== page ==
Management Articles


How to Conduct Your Telemeeting, Teleconference or Teleclass

By: Susan Dunn

Susan Dunn, The EQ Coach, coaches individuals and executives in emotional intelligence, and offers workshops, presentations, trainings, Internet courses and ebooks.  She is a regular presenter for the Royal Caribbean and Costa cruiselines.  Visit her on the web at and for FREE ezine.

More and more entrepreneurs and businesses are turning to the affordable and efficient use of teleconferences for meetings, classes and training. Everyone calls in to a dedicated bridge line at the appointed time and there is no need to get together in person. You can imagine the time and money this saves.

Whether you conduct your own, or pay a coach to conduct one for you, here are some things to keep in mind:

The Advantages

Teleconferences save time and money. Participants don’t have to go anywhere; they simply pick up the phone and dial in. This can save hours out of a person’s day.

You don’t have to pay the transportation for a speaker, and there are no refreshments or equipment to arrange and no facility to book. The logistics are minimal. You can see the advantages already.

Teleconferences also expand your choice of presenters. You can choose the best person for the job – internationally – not just the best person in your town, or someone whose transportation you can afford to pay.

People taking teleconferences can be exceptionally comfortable and receptive because they can be in their own home or office. There are few distractions such as there would be in any room, where your mind can wander as you look around, hear announcements, have someone else get up to leave for the restroom, or watch staff coming and going. Teleconference allow for total focus.

The Disadvantages

Not everyone is experienced or skilled in what it takes to conduct a meeting or training over the telephone. It’s important to book a coach or trainer with experience in teleconference work. You cannot see the participants faces to read their expressions or receive feedback, so thepresenter must know how to work around this.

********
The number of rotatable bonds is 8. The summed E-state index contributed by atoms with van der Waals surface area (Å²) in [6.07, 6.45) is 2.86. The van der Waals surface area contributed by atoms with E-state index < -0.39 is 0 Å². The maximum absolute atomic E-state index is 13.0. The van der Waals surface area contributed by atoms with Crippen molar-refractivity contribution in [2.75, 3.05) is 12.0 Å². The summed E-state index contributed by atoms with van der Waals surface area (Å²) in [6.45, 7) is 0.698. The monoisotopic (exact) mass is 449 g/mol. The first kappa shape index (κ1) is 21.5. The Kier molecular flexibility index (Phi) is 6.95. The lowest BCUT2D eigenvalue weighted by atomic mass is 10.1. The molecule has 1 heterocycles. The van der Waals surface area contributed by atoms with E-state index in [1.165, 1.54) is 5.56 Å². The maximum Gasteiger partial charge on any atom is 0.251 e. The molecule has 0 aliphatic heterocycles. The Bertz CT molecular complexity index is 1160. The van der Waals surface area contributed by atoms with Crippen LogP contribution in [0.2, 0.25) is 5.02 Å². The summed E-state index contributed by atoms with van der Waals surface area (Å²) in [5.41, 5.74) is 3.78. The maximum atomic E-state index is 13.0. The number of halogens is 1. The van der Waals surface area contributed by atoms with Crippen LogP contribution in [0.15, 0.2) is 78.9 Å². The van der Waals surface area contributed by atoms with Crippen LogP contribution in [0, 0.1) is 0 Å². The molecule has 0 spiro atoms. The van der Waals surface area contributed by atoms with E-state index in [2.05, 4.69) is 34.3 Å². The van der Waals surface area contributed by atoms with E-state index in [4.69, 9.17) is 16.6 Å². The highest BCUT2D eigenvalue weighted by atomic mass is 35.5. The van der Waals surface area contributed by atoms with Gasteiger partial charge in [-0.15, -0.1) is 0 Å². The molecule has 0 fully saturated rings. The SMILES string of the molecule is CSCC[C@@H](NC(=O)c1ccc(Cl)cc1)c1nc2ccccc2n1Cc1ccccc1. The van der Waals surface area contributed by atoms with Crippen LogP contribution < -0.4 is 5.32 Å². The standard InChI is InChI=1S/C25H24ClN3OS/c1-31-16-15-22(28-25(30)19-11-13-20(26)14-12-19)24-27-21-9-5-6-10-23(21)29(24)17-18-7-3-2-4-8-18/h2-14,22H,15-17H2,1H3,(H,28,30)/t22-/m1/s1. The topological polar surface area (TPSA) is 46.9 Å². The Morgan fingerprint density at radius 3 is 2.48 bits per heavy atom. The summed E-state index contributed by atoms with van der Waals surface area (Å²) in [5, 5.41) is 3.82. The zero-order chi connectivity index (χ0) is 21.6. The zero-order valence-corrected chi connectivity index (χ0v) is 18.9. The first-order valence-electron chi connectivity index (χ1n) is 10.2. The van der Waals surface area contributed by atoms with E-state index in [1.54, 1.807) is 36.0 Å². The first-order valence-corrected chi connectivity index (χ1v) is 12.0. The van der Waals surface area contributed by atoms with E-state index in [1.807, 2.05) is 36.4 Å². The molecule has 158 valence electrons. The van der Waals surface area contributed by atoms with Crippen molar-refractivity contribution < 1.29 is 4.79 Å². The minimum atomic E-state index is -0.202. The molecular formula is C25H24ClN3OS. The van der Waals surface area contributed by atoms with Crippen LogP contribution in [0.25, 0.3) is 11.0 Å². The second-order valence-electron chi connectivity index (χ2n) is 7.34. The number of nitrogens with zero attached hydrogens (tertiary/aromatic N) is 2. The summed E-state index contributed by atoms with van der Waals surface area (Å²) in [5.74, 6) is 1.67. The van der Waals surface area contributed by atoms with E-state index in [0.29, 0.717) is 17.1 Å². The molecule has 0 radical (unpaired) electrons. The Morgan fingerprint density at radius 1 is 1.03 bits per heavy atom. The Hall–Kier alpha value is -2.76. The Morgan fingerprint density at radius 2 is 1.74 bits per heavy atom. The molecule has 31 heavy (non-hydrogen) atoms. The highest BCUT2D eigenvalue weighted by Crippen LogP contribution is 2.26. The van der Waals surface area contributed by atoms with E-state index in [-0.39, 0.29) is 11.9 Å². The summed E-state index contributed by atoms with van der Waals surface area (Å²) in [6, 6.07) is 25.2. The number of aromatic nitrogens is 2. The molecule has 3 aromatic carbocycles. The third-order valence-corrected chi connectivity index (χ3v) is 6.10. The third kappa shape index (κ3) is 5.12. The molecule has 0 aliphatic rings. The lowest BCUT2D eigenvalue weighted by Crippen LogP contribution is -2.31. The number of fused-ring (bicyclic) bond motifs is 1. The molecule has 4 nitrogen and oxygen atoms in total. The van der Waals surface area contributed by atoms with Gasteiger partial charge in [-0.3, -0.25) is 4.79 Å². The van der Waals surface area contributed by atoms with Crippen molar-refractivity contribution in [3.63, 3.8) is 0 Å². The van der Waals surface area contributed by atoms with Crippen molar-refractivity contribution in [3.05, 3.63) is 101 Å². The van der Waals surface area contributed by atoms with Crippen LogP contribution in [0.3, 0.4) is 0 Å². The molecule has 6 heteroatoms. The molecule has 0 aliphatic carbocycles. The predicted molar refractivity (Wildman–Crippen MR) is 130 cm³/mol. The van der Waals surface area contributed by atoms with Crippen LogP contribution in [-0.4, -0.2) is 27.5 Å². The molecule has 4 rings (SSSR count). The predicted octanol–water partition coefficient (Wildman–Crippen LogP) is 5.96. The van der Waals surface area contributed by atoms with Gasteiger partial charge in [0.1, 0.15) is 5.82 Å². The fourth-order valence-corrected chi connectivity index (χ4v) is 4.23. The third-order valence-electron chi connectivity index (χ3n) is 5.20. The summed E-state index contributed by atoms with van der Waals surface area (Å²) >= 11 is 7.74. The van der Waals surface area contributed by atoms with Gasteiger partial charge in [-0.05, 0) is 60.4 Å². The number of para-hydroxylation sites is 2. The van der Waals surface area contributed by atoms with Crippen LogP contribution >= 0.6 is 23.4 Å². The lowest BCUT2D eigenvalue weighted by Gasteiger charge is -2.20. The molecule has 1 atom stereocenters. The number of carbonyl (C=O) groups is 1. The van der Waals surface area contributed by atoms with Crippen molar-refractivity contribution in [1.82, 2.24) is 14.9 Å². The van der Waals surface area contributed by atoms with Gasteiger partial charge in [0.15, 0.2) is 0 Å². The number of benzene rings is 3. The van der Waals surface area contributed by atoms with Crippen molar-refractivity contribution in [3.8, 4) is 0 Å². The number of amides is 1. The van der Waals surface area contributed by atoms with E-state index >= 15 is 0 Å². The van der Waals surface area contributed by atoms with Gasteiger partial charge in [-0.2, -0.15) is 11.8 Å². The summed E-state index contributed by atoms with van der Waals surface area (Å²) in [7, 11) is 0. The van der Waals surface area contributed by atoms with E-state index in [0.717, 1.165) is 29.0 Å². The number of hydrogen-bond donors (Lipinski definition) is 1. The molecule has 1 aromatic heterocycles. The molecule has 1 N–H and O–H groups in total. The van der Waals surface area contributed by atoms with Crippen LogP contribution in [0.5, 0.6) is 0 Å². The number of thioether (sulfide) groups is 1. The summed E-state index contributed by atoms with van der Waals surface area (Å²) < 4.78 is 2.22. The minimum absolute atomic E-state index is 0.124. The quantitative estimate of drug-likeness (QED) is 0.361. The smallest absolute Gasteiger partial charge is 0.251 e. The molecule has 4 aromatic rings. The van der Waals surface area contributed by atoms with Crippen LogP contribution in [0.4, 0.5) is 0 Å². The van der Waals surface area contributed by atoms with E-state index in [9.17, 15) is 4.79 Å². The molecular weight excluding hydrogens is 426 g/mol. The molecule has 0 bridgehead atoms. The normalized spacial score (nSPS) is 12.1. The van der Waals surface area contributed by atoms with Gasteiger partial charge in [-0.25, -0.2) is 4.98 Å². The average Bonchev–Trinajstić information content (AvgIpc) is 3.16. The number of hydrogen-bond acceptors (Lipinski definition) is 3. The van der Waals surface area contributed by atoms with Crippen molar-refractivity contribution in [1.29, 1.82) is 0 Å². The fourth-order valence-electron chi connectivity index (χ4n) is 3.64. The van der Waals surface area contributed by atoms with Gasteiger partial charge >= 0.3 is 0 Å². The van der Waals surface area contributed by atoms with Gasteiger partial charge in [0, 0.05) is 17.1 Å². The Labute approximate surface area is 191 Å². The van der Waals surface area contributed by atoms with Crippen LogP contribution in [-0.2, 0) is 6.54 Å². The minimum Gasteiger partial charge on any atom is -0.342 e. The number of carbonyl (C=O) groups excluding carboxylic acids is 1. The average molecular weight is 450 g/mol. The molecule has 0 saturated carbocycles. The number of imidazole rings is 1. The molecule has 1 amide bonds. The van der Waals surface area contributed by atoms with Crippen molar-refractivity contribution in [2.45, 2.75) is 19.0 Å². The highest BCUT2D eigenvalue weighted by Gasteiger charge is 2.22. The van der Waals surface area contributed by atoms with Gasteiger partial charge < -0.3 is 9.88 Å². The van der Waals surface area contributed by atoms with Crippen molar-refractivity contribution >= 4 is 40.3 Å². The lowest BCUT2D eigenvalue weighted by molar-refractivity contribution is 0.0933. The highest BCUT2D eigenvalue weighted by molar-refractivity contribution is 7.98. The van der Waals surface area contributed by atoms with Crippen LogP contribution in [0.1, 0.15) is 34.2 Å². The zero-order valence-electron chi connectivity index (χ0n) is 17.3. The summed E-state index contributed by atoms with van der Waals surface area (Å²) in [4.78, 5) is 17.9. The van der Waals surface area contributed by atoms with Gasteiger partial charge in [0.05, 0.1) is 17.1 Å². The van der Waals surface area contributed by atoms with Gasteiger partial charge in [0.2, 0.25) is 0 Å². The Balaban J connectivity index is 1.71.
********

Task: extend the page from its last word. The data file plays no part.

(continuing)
Why? The other day I spent the morning with a friend working on a joint project which involved meeting somewhere, then driving to the next place. As we got into the car for the drive, she told me she would have to dial in to a telemeeting, but not to worry, we could keep working. She dialed in, put her phone on mute, and continued the conversation with me. She un-muted at the end of the hour to
sign off.

The astute teleconference or telemeeting conductor knows how to make the call interactive enough so that participants
must stay tuned in, engaged, and actively participating.

If you’re working internationally, you also have to consider time zones, and there are some localities that can’t be
worked in, day or night. In that case, you will have to have two separate sessions.

Here are some things you need to know:
  1. You can rent teleconference bridge lines for free or for little cost.

  2. Start with a free one and see if you like it. Here are three places you can try:
    Take one of the basic training courses in teaching by telephone on the Internet. Here is one:

  3. Then work with a coach for individualized instruction so you can perfect the general knowledge you receive from the standardized training.